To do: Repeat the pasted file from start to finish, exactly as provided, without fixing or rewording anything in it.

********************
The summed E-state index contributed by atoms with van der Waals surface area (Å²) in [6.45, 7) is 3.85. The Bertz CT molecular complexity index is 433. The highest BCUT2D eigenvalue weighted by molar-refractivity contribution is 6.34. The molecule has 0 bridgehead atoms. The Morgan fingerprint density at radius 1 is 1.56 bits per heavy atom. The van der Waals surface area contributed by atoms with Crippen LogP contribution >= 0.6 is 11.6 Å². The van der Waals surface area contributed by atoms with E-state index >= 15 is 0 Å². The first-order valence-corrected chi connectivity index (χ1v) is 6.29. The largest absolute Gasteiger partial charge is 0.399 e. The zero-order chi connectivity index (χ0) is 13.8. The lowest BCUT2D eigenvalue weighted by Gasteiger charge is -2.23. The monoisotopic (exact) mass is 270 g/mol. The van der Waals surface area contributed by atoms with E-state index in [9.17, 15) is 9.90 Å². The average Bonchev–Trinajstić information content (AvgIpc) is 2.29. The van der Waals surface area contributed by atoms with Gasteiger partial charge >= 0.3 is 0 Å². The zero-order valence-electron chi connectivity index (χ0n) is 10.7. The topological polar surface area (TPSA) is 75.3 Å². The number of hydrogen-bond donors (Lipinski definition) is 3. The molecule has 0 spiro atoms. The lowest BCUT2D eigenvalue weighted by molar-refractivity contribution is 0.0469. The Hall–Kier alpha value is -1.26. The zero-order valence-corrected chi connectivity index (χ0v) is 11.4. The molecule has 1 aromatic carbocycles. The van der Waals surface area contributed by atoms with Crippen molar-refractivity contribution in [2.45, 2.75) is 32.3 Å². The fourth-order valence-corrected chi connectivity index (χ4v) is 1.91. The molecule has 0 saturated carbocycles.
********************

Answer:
The summed E-state index contributed by atoms with van der Waals surface area (Å²) in [6.45, 7) is 3.85. The Bertz CT molecular complexity index is 433. The highest BCUT2D eigenvalue weighted by molar-refractivity contribution is 6.34. The molecule has 0 bridgehead atoms. The Morgan fingerprint density at radius 1 is 1.56 bits per heavy atom. The van der Waals surface area contributed by atoms with Crippen LogP contribution >= 0.6 is 11.6 Å². The van der Waals surface area contributed by atoms with E-state index >= 15 is 0 Å². The first-order valence-corrected chi connectivity index (χ1v) is 6.29. The largest absolute Gasteiger partial charge is 0.399 e. The zero-order chi connectivity index (χ0) is 13.8. The lowest BCUT2D eigenvalue weighted by Gasteiger charge is -2.23. The monoisotopic (exact) mass is 270 g/mol. The van der Waals surface area contributed by atoms with E-state index in [9.17, 15) is 9.90 Å². The average Bonchev–Trinajstić information content (AvgIpc) is 2.29. The van der Waals surface area contributed by atoms with Gasteiger partial charge >= 0.3 is 0 Å². The zero-order valence-electron chi connectivity index (χ0n) is 10.7. The topological polar surface area (TPSA) is 75.3 Å². The number of hydrogen-bond donors (Lipinski definition) is 3. The molecule has 0 spiro atoms. The lowest BCUT2D eigenvalue weighted by molar-refractivity contribution is 0.0469. The Hall–Kier alpha value is -1.26. The zero-order valence-corrected chi connectivity index (χ0v) is 11.4. The molecule has 1 aromatic carbocycles. The van der Waals surface area contributed by atoms with Crippen molar-refractivity contribution in [2.45, 2.75) is 32.3 Å². The fourth-order valence-corrected chi connectivity index (χ4v) is 1.91. The molecule has 0 saturated carbocycles.